Myers-Briggs Type Indicator (MBTI): registration and information on cost available through the Centre for Career Development front desk

TypeFocus: Personality Assessment ( Access ID: uw74 – make up own password/userid)

Interested in learning more about the assessments? Sign up for the Exploring Your Personality Type workshop and discover how to apply your results.


What do you feel strongly about? What types of work environments would make you happy?

Have you ever wondered what causes someone to devote their life to helping others in developing countries, while another person pursues a career in the corporate world? What causes someone to become unhappy with what he or she thought was a dream job or organization? Values are often at the root in such cases.

Values reflect what is worthwhile and important to you in the way you live and work. They give purpose to what you do. Having a clear sense of your values is one of the best ways of knowing whether you will enjoy a career or not. Studies show that successful, satisfied, and motivated employees are almost always involved in careers in which their values are respected and reinforced. When values are not satisfied or respected, burnout occurs, often very quickly.

It is important not only to identify, or label, your values, but also to prioritize them, since satisfaction of your core (most important) values will factor greatly into your overall career satisfaction. Identify your deal breakers, as these will often make the difference between job satisfaction and dissatisfaction.

Values Activity – available through the Centre for Career Development front desk

TypeFocus: Values Assessment ( Access ID: uw74 – make up own password/userid)

Interests/skills/values/personality preferences

You can also derive important information about yourself through more holistic activities:

Positive life experiences

Considering your previous experience in all life roles (e.g., worker, volunteer, student, parent or caregiver) is a great way to uncover your skills, interests, personality preferences, and values. Basing your self-assessment on real experience is much more valid than simply selecting items from a list. In the latter case, it is far too tempting and easy to select those characteristics that you wish described you rather than those that actually do.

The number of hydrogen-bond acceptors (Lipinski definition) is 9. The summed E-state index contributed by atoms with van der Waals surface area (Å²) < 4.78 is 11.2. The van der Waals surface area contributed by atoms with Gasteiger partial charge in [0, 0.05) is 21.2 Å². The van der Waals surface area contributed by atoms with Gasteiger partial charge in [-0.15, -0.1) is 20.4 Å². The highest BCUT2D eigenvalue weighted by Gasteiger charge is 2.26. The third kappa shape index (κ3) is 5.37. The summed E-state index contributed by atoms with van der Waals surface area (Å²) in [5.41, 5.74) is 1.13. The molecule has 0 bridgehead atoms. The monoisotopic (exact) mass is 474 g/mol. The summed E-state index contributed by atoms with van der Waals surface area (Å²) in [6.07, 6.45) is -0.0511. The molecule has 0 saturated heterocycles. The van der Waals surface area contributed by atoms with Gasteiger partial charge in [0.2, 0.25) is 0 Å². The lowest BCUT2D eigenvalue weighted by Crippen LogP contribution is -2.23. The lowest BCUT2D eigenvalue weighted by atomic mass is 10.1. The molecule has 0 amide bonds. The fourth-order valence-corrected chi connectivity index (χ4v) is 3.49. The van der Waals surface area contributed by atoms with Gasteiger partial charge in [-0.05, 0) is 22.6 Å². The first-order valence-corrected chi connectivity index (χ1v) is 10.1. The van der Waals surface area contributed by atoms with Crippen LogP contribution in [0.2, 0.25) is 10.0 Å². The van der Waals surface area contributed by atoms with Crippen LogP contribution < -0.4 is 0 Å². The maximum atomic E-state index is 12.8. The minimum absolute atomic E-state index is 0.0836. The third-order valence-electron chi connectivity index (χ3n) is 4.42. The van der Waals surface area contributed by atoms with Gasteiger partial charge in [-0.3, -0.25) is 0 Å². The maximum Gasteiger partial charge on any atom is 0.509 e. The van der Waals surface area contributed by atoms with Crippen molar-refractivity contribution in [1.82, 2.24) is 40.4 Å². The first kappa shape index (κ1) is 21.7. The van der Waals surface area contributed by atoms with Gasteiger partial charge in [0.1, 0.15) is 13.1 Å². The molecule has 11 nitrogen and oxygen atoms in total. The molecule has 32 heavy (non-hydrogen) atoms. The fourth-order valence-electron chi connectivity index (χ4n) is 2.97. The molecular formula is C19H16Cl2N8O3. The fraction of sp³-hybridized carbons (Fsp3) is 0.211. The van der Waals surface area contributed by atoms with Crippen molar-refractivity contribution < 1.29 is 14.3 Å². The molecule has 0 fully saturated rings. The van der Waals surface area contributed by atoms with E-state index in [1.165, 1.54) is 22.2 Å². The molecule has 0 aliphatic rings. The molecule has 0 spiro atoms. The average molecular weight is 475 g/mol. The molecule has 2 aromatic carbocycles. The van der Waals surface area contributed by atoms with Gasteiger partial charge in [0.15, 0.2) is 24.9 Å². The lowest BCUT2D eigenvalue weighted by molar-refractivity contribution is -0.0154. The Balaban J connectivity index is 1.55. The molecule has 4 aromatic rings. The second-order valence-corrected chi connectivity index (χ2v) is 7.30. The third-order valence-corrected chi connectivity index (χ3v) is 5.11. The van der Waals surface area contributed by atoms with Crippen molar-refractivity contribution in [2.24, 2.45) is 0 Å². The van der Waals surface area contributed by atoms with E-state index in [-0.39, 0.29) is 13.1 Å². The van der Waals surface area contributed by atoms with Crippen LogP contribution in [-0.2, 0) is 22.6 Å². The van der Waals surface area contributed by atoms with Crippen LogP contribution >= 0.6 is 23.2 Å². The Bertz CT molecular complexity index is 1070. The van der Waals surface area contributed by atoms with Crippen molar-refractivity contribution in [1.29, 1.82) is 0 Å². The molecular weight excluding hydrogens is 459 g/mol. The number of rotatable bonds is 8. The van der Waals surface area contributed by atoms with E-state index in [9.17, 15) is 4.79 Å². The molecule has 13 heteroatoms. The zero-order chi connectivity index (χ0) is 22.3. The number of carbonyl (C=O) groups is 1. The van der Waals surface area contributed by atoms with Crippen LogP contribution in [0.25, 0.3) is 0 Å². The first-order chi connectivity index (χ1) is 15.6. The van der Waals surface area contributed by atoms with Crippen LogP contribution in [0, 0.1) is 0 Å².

List 3-5 experiences from your past that are positive for you. These are experiences that you are proud of and that make you feel energized as you recall them. They can be anything from building a house to drawing a picture or running a race. It only matters how you feel about them. The standard to use in choosing items for this list is your own satisfaction in feeling "I did that!"

Describe these experiences with words associated with all of your senses: what you saw, heard, felt, smelled, and tasted. It is also helpful to describe your experiences from the perspectives of how you felt at the time and how you feel now as you recall them.

Remember to provide details. For example, rather than write "I was an excellent telephone customer service representative," write "In a typical day, I responded to more than 150 customer phone inquiries. This volume was almost double what other representatives handled. Based on satisfaction surveys, my customer service skills were consistently rated in the top 3 of the 40 representatives. Because of my high ratings, our manager asked me to participate in the training of new recruits. I then trained more than 20 new staff members."

Examine each accomplishment for interests, skills, values, and personal attributes. Are there any themes?

Examining my past

If you look over your past paid and unpaid work experiences you can often see a pattern emerge: themes and threads appear. You can use those themes and patterns to propel yourself to your next experience.